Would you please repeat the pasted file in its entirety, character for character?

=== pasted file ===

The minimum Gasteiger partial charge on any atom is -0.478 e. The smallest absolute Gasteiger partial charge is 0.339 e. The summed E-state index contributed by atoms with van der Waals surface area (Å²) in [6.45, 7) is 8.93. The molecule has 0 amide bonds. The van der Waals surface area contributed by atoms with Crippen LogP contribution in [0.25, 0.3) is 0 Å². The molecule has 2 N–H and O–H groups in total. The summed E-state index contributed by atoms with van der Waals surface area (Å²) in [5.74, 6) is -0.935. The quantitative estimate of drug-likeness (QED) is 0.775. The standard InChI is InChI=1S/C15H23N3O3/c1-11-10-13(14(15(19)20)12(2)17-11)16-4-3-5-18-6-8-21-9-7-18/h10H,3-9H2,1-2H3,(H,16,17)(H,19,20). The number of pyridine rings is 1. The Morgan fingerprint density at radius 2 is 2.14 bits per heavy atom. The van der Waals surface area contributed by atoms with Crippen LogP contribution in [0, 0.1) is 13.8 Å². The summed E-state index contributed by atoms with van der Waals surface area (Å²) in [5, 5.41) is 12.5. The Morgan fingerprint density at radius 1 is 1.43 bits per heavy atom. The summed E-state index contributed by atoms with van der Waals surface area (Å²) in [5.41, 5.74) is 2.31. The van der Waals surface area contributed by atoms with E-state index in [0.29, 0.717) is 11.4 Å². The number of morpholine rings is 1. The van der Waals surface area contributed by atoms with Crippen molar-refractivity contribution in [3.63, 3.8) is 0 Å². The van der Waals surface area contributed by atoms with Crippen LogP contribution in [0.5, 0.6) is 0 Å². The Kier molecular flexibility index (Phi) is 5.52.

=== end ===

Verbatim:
The minimum Gasteiger partial charge on any atom is -0.478 e. The smallest absolute Gasteiger partial charge is 0.339 e. The summed E-state index contributed by atoms with van der Waals surface area (Å²) in [6.45, 7) is 8.93. The molecule has 0 amide bonds. The van der Waals surface area contributed by atoms with Crippen LogP contribution in [0.25, 0.3) is 0 Å². The molecule has 2 N–H and O–H groups in total. The summed E-state index contributed by atoms with van der Waals surface area (Å²) in [5.74, 6) is -0.935. The quantitative estimate of drug-likeness (QED) is 0.775. The standard InChI is InChI=1S/C15H23N3O3/c1-11-10-13(14(15(19)20)12(2)17-11)16-4-3-5-18-6-8-21-9-7-18/h10H,3-9H2,1-2H3,(H,16,17)(H,19,20). The number of pyridine rings is 1. The Morgan fingerprint density at radius 2 is 2.14 bits per heavy atom. The van der Waals surface area contributed by atoms with Crippen LogP contribution in [0, 0.1) is 13.8 Å². The summed E-state index contributed by atoms with van der Waals surface area (Å²) in [5, 5.41) is 12.5. The Morgan fingerprint density at radius 1 is 1.43 bits per heavy atom. The summed E-state index contributed by atoms with van der Waals surface area (Å²) in [5.41, 5.74) is 2.31. The van der Waals surface area contributed by atoms with E-state index in [0.29, 0.717) is 11.4 Å². The number of morpholine rings is 1. The van der Waals surface area contributed by atoms with Crippen molar-refractivity contribution in [3.63, 3.8) is 0 Å². The van der Waals surface area contributed by atoms with Crippen LogP contribution in [0.5, 0.6) is 0 Å². The Kier molecular flexibility index (Phi) is 5.52.